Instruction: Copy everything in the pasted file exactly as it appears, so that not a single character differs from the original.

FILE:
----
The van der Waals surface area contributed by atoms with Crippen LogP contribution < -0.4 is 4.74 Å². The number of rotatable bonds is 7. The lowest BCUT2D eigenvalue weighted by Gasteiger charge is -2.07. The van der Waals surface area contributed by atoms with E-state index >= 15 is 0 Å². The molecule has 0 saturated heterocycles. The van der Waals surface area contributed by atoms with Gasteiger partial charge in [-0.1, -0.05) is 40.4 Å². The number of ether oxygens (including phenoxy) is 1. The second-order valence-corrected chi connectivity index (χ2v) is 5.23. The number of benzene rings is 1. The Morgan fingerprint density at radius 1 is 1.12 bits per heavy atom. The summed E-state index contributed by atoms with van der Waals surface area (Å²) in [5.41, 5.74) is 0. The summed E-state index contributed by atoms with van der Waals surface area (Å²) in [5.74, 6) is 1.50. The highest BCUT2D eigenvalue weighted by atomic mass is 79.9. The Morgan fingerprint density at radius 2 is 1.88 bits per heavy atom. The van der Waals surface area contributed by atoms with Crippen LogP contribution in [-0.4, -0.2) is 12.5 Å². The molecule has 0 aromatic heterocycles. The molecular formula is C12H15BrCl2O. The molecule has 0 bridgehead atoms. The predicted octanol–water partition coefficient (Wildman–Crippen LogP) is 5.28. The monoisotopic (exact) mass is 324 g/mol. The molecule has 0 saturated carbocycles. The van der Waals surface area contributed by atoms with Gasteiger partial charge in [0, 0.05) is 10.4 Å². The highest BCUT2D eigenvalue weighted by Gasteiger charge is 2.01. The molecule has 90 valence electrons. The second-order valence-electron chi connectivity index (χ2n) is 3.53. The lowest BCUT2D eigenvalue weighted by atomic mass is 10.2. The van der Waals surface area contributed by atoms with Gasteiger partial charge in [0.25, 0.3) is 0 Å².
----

The van der Waals surface area contributed by atoms with Crippen LogP contribution < -0.4 is 4.74 Å². The number of rotatable bonds is 7. The lowest BCUT2D eigenvalue weighted by Gasteiger charge is -2.07. The van der Waals surface area contributed by atoms with E-state index >= 15 is 0 Å². The molecule has 0 saturated heterocycles. The van der Waals surface area contributed by atoms with Gasteiger partial charge in [-0.1, -0.05) is 40.4 Å². The number of ether oxygens (including phenoxy) is 1. The second-order valence-corrected chi connectivity index (χ2v) is 5.23. The number of benzene rings is 1. The Morgan fingerprint density at radius 1 is 1.12 bits per heavy atom. The summed E-state index contributed by atoms with van der Waals surface area (Å²) in [5.41, 5.74) is 0. The summed E-state index contributed by atoms with van der Waals surface area (Å²) in [5.74, 6) is 1.50. The highest BCUT2D eigenvalue weighted by atomic mass is 79.9. The Morgan fingerprint density at radius 2 is 1.88 bits per heavy atom. The van der Waals surface area contributed by atoms with Crippen LogP contribution in [-0.4, -0.2) is 12.5 Å². The molecule has 0 aromatic heterocycles. The molecular formula is C12H15BrCl2O. The molecule has 0 bridgehead atoms. The predicted octanol–water partition coefficient (Wildman–Crippen LogP) is 5.28. The monoisotopic (exact) mass is 324 g/mol. The molecule has 0 saturated carbocycles. The van der Waals surface area contributed by atoms with Gasteiger partial charge in [0, 0.05) is 10.4 Å². The highest BCUT2D eigenvalue weighted by Gasteiger charge is 2.01. The molecule has 90 valence electrons. The second-order valence-electron chi connectivity index (χ2n) is 3.53. The lowest BCUT2D eigenvalue weighted by atomic mass is 10.2. The van der Waals surface area contributed by atoms with Gasteiger partial charge in [0.25, 0.3) is 0 Å².